My first job was at a Home Health agency as an aid. Icared for a 92-year-old woman, and I learned one of the biggest lessons: life is too short and every person’s life has difficulties; try to be strong and never give up.

This woman was born at the beginning of the last century in independent Romania and lived a wealthy life in a Jewish banker family until part of the country was annexed by the Soviet Union.  The formal language in the family was Romanian and Yiddish, but they had to begin learning the Russian language immediately.  Before Russian communism came into the country, she had a chef, nanny and cleaner in her home.  When communism came into effect, everyone had to be equal and all of her luxuries were lost.  The poor and rich were all the same.

However, a few years later at the start of World War II, at 38 weeks pregnant, she had to escape with a five-year-old child.  At that moment, her husband was at the front line in the war for four years and she had to evacuate by train to Uzbekistan.  Somewhere in the middle of a desert in Kazakhstan, she went into labor and a random Kazakh woman, who only spoke her native language, helped her with delivery and she was able to give birth to a healthy baby girl.  She learned how to survive without her spouse with two young children in a different environment.  Later on, after WWII, during the assimilation of the hungry war years in Uzbekistan, she was reunited with her husband.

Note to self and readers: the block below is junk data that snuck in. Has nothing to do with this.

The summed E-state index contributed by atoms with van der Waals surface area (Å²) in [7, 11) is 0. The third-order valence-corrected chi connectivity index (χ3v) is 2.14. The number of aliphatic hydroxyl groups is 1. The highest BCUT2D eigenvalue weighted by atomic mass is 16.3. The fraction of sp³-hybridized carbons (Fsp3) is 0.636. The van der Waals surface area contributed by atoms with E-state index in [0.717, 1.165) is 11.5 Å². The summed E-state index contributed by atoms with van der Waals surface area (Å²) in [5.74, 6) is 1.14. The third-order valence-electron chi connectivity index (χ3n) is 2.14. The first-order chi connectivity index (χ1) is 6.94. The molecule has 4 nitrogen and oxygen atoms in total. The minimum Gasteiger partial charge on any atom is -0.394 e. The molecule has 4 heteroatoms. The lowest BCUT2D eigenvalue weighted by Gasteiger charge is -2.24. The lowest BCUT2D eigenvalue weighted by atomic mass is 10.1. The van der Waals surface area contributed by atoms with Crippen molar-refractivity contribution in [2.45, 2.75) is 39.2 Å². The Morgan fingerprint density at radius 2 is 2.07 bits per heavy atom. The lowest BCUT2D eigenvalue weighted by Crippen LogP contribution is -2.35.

In the beginning of the 90's, after the Soviet Union collapsed, her family had to immigrate to the United States by refugee status.  It was unsafe to stay there, so that resulted in a new beginning.

One day, when I walked into her room, she said:

"My whole life went by very quickly and I can compare it to opening a door, stepping out then closing the door. Be patient and get rid of anxiety. If destiny sends you through tough and tricky times, look for the positive side of this challenge and keep going. Be open-minded because you never know what waits for you around the corner."

I will remember her forever and every day I try to follow her lessons. 

My own career has continued on as a result of my pursuits and determination to learn.  At the Cleveland Clinic, I started as a phlebotomist, and then pursued research, becoming a senior research technologist at LRI, a molecular cardiology department.  I love what I am doing and enjoy our diverse community inside of the department.  Every day gives me new challenges and knowledge.  I am proud to learn from others and share my own experiences and skills.

My life, like everyone's of course, was not always delightful and easy.  I went through betrayal and pain; I fell down so many times that I don’t remember how many times it happened. However, I will always remember to rise out of the deep pit, stand and give all I have.

I leave you with these final thoughts:

  • Try to avoid negative and pessimistic outlooks; everything that can distract my encouraging viewpoint should be subsided immediately.
  • Look back only if it accomplished knowledge appreciation.